A new study’s mix of microbiome and genetic data yields fascinating new insights into possible precision medicine treatment techniques for cardiovascular disease. According to researchers at the Institute for Systems Biology, the heterogeneity in the human microbiome might explain various patient reactions to statins. The findings suggest that taking this into account may help improve precision statin treatments for individuals. The study’s results show that the makeup and variety of the gut microbiota are predictive of statin effectiveness and…

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Lipodomic analysis identifies new lipid biomarkers for heart disease and type 2 diabetes

Researches from Deutsches Zentrum fuer Diabetesforschung (DZD), have identified new lipid biomarkers for CVD and T2D using lipodomic analysis. The team also found that increasing unsaturated fatty acid intake reduced risk-associated lipids. Heart disease is the global leading cause of mortality, leading to approximately 18 million fatalities each year. People with type 2 diabetes are two to three times more likely to have a heart attack or stroke. For decades, the number of individuals impacted has been gradually increasing.…

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Mechanism identified showing how air pollution affects lung tissue

Researchers at Nanjing University have identified a mechanism by which air pollutants affect the structure of lung tissue and increase cancer risk. According to a research published today in eLife, scientists have discovered a mechanism that describes how small air pollution particulates may cause lung cancer. The discovery may pave the way for novel techniques to preventing or treating the disease’s early stages. Fine particulate matter (FPM), a tiny, inhalable particle present in air pollution, has been identified as…

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Yale researchers uncover key regulator of weight-gain suggesting a treatment target for metabolic disorders

A Yale research team found that a protein called, augmentor-alpha, is a key regulator of body weight in mice. (Picture: Obese mice (right) and normal-sized mice (left) in a study on induced-feeding behaviors. Credit: Georgejason/iStock/Getty Images Plus). According to Yale researchers, protein known as augmentor-alpha regulates body weight in mice, an understanding that might lead to novel therapies for metabolic illnesses. Because of its link to cancer, the group of researchers chose to dig more into augmentor-alpha as a…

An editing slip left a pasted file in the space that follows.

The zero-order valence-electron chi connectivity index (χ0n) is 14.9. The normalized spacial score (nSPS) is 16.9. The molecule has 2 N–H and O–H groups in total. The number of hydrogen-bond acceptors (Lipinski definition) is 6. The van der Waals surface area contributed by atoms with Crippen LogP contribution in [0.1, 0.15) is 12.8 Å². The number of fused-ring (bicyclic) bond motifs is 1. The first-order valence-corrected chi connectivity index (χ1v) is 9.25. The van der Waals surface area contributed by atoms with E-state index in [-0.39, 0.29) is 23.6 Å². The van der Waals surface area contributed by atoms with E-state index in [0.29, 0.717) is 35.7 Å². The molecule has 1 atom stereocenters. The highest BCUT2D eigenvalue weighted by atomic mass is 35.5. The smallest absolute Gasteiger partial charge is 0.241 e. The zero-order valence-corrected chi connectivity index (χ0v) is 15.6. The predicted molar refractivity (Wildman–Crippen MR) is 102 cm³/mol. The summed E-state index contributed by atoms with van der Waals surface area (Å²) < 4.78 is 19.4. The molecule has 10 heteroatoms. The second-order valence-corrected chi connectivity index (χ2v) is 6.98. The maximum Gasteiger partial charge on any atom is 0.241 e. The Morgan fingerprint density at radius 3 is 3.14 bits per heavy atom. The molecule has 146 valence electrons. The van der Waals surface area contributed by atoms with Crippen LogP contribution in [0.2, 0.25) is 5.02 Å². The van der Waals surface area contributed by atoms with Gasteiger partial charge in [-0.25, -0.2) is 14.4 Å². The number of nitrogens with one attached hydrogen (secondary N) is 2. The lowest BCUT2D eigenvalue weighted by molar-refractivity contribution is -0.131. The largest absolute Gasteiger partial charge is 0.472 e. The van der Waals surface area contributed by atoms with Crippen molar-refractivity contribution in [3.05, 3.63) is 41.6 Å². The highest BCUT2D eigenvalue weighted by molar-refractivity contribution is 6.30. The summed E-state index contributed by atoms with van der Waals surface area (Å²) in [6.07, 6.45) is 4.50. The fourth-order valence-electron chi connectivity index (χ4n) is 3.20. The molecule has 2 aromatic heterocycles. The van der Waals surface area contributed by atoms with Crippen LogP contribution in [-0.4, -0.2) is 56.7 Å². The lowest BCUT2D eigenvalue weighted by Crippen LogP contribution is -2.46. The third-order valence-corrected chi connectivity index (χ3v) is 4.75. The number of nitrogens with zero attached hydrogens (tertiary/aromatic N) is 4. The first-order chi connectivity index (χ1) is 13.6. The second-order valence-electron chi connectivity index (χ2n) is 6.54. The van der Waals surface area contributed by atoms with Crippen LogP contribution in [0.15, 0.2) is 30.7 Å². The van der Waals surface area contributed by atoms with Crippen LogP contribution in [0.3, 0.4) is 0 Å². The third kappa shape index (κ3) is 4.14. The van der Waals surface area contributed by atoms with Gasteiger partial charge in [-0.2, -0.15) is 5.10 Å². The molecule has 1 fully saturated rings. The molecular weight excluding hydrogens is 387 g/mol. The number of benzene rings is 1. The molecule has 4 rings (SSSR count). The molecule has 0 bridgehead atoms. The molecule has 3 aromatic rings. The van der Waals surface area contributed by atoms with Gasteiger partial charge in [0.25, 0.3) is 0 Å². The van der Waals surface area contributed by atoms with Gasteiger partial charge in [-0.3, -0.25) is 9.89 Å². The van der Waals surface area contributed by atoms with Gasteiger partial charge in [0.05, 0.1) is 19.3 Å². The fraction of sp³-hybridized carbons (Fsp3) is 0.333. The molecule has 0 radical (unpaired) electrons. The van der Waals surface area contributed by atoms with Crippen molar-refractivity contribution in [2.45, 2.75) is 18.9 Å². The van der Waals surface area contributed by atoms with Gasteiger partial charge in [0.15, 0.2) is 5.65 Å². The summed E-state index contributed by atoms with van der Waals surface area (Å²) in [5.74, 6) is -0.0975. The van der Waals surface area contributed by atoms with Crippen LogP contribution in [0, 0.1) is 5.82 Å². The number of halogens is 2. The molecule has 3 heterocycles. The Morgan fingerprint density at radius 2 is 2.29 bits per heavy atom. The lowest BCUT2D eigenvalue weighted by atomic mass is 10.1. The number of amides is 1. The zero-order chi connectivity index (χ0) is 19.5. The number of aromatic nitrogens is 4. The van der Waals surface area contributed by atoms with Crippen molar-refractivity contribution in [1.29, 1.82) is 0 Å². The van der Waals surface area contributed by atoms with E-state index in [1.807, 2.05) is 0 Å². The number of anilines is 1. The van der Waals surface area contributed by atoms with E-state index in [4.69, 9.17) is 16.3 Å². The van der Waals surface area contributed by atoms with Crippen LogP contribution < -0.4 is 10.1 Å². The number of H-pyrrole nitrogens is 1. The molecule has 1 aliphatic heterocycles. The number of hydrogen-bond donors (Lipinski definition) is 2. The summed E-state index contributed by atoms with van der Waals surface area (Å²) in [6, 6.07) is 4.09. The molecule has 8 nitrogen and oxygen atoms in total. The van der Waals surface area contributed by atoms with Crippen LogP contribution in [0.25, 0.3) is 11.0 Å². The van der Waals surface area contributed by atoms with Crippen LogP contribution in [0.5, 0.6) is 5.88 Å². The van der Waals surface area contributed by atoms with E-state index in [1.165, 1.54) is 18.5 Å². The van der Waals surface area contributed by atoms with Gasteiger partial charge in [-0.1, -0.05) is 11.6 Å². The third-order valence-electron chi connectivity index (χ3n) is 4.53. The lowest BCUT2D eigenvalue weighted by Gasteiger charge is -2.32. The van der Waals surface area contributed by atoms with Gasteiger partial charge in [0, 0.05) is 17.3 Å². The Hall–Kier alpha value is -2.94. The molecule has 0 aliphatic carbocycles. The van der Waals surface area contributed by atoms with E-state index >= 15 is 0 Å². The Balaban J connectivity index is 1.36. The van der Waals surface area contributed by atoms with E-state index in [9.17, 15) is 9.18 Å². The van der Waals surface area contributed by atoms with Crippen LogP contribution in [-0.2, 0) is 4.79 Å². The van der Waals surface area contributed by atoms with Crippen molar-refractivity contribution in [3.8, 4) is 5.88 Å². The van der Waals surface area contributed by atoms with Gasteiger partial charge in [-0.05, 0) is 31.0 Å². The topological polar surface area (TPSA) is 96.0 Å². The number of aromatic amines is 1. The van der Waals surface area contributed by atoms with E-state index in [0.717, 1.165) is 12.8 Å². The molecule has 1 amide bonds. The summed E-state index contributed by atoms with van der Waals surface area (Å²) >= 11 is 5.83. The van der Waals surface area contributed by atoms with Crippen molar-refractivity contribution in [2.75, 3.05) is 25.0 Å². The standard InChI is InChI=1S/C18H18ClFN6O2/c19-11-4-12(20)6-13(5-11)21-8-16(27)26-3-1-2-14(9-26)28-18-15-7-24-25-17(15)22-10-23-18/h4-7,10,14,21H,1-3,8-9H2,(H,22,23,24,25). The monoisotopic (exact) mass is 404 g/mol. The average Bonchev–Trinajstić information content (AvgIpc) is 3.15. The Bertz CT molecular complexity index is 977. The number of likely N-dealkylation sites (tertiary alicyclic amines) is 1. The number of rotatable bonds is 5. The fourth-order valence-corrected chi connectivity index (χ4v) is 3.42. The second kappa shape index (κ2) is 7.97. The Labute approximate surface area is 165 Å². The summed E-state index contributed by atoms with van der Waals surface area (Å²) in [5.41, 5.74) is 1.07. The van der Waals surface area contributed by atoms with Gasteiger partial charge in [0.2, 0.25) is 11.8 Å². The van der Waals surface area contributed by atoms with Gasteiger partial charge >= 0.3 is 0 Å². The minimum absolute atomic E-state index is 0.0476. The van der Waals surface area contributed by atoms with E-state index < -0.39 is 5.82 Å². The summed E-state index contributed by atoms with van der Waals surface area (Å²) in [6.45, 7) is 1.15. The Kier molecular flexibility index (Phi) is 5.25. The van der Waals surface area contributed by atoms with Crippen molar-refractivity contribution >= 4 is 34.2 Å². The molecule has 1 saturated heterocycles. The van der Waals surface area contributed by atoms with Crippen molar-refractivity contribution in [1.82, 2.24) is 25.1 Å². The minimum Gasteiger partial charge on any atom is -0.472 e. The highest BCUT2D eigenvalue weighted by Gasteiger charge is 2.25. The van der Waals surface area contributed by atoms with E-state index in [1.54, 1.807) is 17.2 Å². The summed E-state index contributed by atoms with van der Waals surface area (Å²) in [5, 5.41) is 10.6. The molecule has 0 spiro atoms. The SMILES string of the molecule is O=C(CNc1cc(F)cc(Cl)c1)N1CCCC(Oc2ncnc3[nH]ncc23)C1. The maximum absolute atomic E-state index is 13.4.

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Late-life alcohol abuse shown to be a possible symptom of dementia

People over 40 years old who develop alcohol abuse behaviors may be doing so in response to underlying brain disorders, such as early-onset dementia. According to a new study, adults who begin abusing alcohol later in life — after the age of 40 — may be doing so as a result of an underlying neurologic condition such as frontotemporal dementia. The findings were published by a research team from the Icahn School of Medicine at Mount Sinai and the…

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Mild exercise shown to immediately increase memory function

University of California- Irvine and University of Tsukuba researchers utilized functional magnetic resonance imaging (fMRI) to identify increased activity in the critical brain areas linked to detailed memory processing. (Picture: Brain scans showing the areas of brain activation following exercise; Credit: Getty/iStock). Even extremely mild exercises can boost the connection between areas of the brain important for memory creation and preservation, according to researchers from the University of California, Irvine and the University of Tsukuba in Japan. The researchers…

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Glucose and lipid levels in early adulthood found to be associated with Alzheimer’s disease

Researchers from Boston University School of Medicine found that low HDL, high LDL, and high glucose levels at midlife are all associated with an increased risk of Alzheimer’s disease later in life. (Picture: A comparison of a health brain (left) compared to a Alzheimer’s diseased brain (right)). A Boston University research team has found that neglecting cholesterol and glucose levels early in adulthood may increase your risk of Alzheimer’s disease (AD) later in life. Lower HDL (high-density lipoproteins) and…

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New decision support system reduced pneumonia mortality rate by 38%

Intermountain Healthcare researchers have demonstrated the clinical effectiveness of an electronic decision support system (eNPa) for patients with pneumonia. According to a new study by researchers at Intermountain Healthcare in Salt Lake City, a new electronic decision support system helped clinicians at community hospitals deliver best practice care for emergency department patients with pneumonia, more effective antibiotic use, and 38% lower mortality rates. Pneumonia has been the main cause of death from infectious illnesses in the United States since…